Pocahontas was the first Disney animated feature to feature a real, historical figure, complete with mythos, folklore and legend related to her life. The film follows the Native American teen and her encounter with English settler John Smith.
The film, released during the Disney Renaissance, which lasted a decade between 1989 and 1999, was not without its critics because of the fictionalized subject matter and how it addressed and took plenty of artistic license with facts and the whole issue of colonialism and its harsh realities. Despite these matters, Pocahontas is a beloved story and film, and was a box office success, even if it didn't exactly align itself with history as we know it. (Or, at the very least, as we think we know it!)
Did you know it boasted the largest film premiere in history? That it was timed to release around a key date in the real Pocahontas' life? That it took five years to produce?
Learn all those details and more!
1. Pocahontas took a whopping five years to complete, due to the complexity of the animation technique. The titular character was animated by 55 people alone. #Details.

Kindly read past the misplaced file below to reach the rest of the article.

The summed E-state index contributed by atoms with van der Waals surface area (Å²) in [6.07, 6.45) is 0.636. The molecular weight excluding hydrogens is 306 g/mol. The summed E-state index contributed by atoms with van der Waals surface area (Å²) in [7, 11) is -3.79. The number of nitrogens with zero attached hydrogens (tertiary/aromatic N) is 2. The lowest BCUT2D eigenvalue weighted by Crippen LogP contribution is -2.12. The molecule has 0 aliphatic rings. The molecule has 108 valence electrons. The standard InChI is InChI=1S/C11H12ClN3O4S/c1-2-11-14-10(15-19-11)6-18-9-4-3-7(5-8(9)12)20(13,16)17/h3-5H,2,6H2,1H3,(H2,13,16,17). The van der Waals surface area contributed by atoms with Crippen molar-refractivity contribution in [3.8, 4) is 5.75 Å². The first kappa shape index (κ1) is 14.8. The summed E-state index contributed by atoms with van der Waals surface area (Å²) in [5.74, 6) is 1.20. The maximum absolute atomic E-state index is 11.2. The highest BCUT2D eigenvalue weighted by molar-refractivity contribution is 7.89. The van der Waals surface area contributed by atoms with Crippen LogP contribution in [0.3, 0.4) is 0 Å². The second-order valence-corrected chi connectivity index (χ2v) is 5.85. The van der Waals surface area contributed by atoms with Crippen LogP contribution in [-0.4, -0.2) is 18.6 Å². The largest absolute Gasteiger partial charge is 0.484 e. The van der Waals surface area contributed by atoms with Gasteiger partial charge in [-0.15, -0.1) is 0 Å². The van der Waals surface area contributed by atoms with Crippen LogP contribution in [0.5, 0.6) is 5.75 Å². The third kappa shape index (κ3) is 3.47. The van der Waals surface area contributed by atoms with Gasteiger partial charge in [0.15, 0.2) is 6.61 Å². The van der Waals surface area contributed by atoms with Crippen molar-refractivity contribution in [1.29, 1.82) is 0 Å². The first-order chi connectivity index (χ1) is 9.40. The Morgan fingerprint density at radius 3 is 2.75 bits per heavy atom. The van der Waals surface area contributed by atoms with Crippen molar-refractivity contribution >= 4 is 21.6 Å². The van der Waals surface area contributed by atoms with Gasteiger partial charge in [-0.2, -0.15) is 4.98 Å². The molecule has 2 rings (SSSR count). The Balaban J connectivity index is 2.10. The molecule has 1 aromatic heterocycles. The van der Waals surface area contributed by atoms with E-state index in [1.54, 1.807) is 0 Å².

2. The film was released around the time of the real Pocahontas' 400th birthday. What a celebration of her life. She was believed to have been born in 1595.
4. Pocahontas was a prestige project, more so than The Lion King, which was also in production at the same time. Therefore, more animators elected to work on this film instead. The Lion King was an explosive, massive success. So was Pocahontas.
5. The late John Candy voiced the character of Redfeather, the turkey meant to be a sidekick for Pocahontas. However, the animal characters were instead made mute and Candy died during production, so his character was dropped altogether. Christian Bale voiced the role of Thomas, a friend of John Smith and a settler.
6. The film's premiere was held in Central Park on June 10, 1995. Over 100,000 people attended, according to Disney bean counters. The cops say it was closer to 70,000 people on site. Who do you believe? Either/or, that many people is impressive.